Why are some crimes considered "hate crimes," while others are not? Hate crime charges can result when a crime is determined to be motivated by the victim's race, religion, ethnicity or sexual orientation -- either real or perceived.
Maryland has hate crime laws. However, hate crimes can also be prosecuted on the federal level. In 2009, President Obama signed the Shepard Byrd Hate Crimes Prevention Act into law. Among other things, the law increases penalties for people convicted of violent hate crimes.
Hate crimes are taken very seriously by state and federal prosecutors. That's in part because they are often perpetrated in order to send a message and to provoke fear in others who share a particular characteristic, such as religion or sexual orientation, with the victim.
Even if the victim of a crime is not a member of a particular group, if it is alleged that he or she was victimized because the assailant perceived him or her to be, the defendant can still be charged with a hate crime. For example, after 9/11, a number of people of the Sikh faith were attacked by people who mistook them for Muslims. Obviously an attack on someone based on their affiliation with any religion would be considered a hate crime. However, these attacks demonstrate that someone's appearance alone can move some people to violence.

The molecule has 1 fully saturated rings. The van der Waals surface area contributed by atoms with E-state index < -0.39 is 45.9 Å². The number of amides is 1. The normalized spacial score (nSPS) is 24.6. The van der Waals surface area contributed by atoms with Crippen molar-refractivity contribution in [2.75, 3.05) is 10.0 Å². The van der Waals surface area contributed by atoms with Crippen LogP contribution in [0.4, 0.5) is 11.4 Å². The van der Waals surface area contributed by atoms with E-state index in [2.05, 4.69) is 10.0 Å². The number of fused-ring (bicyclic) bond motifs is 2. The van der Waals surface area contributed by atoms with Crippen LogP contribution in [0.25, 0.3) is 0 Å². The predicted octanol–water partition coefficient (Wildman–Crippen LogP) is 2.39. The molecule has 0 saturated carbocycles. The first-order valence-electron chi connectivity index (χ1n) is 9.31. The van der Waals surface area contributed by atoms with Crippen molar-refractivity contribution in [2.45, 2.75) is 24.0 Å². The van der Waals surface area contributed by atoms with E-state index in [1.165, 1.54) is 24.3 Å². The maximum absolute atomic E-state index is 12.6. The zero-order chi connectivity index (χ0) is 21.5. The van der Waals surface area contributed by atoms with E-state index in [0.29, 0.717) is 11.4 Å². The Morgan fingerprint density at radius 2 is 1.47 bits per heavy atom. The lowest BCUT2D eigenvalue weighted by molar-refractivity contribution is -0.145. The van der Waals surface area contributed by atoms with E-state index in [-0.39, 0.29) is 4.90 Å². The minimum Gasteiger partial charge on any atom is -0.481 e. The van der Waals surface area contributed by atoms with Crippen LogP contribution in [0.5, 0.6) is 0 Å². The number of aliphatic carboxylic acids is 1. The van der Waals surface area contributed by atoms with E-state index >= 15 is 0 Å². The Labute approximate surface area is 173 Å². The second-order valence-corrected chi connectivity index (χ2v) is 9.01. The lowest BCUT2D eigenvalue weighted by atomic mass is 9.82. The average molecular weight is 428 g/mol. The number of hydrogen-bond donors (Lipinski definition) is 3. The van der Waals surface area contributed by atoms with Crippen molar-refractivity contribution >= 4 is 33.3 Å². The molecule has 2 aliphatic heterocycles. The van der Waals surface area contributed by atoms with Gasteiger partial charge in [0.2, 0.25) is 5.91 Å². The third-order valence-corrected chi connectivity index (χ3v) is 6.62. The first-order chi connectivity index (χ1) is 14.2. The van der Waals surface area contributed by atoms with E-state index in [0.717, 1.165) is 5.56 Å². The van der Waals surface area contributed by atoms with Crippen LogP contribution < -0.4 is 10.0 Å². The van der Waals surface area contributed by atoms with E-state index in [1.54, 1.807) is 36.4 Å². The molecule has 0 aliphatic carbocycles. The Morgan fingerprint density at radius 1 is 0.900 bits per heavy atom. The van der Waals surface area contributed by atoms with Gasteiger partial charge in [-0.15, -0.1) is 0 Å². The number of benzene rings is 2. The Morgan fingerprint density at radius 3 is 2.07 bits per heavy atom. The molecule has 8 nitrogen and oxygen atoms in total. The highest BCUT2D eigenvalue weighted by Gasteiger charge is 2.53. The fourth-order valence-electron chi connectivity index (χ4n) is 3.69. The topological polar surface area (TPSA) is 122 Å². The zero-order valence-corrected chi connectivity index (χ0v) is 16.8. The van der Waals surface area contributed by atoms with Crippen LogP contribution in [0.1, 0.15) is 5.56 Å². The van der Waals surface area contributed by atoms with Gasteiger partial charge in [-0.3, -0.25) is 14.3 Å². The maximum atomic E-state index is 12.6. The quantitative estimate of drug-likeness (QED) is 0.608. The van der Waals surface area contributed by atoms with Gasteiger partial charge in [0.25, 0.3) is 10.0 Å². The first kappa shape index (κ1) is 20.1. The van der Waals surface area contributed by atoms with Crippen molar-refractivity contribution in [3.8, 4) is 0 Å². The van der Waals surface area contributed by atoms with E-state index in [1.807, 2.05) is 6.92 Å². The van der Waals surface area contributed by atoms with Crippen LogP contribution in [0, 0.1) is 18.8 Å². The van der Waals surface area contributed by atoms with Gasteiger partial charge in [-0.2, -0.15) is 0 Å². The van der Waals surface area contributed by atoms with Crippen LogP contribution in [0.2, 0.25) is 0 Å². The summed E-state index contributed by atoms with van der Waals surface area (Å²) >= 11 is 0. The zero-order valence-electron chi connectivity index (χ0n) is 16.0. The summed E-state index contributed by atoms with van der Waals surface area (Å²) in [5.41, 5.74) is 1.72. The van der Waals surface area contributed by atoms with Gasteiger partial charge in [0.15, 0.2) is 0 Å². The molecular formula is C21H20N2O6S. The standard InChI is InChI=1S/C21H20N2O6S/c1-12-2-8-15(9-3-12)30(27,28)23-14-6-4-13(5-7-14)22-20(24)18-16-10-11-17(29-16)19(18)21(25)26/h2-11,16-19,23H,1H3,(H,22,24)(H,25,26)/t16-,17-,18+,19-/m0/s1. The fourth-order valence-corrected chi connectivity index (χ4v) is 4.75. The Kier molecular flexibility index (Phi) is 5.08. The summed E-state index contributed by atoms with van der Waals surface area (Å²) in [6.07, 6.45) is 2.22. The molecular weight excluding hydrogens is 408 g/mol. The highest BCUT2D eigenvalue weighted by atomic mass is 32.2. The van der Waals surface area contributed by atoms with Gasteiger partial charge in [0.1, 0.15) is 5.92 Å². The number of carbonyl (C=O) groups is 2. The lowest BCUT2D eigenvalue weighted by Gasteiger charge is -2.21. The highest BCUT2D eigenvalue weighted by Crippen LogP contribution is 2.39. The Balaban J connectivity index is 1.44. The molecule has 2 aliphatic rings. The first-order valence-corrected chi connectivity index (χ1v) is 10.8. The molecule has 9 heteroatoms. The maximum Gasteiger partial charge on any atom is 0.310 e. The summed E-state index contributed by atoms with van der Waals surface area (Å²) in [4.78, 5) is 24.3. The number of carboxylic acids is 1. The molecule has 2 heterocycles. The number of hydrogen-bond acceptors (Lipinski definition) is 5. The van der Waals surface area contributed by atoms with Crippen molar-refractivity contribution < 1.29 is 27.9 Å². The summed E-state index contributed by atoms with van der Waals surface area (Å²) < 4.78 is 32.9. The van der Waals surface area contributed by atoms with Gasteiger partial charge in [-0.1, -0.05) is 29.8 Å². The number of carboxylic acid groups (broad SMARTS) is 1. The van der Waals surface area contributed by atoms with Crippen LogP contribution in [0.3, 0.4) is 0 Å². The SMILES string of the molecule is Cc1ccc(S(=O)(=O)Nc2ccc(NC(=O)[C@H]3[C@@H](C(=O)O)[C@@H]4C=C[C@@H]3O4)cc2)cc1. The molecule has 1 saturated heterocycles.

If you or a loved one are facing state and/or federal hate crime charges, it's essential to seek experienced legal guidance. If prosecutors cannot prove beyond a reasonable doubt that your alleged actions were motivated by bias or hate against a person for a characteristic such as those we mentioned, it will impact the legal penalties faced.
Source: U.S. Department of Justice, "Civil Rights Prosecutions: Hate Crimes," Benjamin B. Wagner, accessed Aug. 07, 2015